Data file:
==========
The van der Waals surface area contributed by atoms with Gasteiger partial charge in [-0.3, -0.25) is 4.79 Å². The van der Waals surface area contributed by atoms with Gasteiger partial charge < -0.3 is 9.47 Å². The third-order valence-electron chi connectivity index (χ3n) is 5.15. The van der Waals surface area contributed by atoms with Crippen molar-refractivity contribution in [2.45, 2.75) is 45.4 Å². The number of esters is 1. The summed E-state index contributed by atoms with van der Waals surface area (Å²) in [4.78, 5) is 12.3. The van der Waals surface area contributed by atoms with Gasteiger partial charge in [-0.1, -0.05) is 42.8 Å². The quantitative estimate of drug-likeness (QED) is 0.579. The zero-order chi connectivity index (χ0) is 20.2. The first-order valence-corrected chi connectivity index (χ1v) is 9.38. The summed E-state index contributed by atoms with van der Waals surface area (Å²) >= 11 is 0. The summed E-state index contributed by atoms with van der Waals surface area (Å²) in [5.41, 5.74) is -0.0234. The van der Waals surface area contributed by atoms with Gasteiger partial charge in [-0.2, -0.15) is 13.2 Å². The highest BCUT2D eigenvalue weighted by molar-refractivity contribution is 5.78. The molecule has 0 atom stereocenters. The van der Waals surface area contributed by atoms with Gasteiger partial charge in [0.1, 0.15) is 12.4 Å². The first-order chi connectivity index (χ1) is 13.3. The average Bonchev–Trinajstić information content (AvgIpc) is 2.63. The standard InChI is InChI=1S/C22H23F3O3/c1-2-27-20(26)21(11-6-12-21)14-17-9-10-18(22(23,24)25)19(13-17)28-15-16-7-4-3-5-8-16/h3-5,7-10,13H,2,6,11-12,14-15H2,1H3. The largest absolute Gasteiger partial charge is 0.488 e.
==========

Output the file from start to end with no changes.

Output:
The van der Waals surface area contributed by atoms with Gasteiger partial charge in [-0.3, -0.25) is 4.79 Å². The van der Waals surface area contributed by atoms with Gasteiger partial charge < -0.3 is 9.47 Å². The third-order valence-electron chi connectivity index (χ3n) is 5.15. The van der Waals surface area contributed by atoms with Crippen molar-refractivity contribution in [2.45, 2.75) is 45.4 Å². The number of esters is 1. The summed E-state index contributed by atoms with van der Waals surface area (Å²) in [4.78, 5) is 12.3. The van der Waals surface area contributed by atoms with Gasteiger partial charge in [-0.1, -0.05) is 42.8 Å². The quantitative estimate of drug-likeness (QED) is 0.579. The zero-order chi connectivity index (χ0) is 20.2. The first-order valence-corrected chi connectivity index (χ1v) is 9.38. The summed E-state index contributed by atoms with van der Waals surface area (Å²) >= 11 is 0. The summed E-state index contributed by atoms with van der Waals surface area (Å²) in [5.41, 5.74) is -0.0234. The van der Waals surface area contributed by atoms with Gasteiger partial charge in [-0.2, -0.15) is 13.2 Å². The highest BCUT2D eigenvalue weighted by molar-refractivity contribution is 5.78. The molecule has 0 atom stereocenters. The van der Waals surface area contributed by atoms with Gasteiger partial charge in [0.1, 0.15) is 12.4 Å². The first-order chi connectivity index (χ1) is 13.3. The average Bonchev–Trinajstić information content (AvgIpc) is 2.63. The standard InChI is InChI=1S/C22H23F3O3/c1-2-27-20(26)21(11-6-12-21)14-17-9-10-18(22(23,24)25)19(13-17)28-15-16-7-4-3-5-8-16/h3-5,7-10,13H,2,6,11-12,14-15H2,1H3. The largest absolute Gasteiger partial charge is 0.488 e.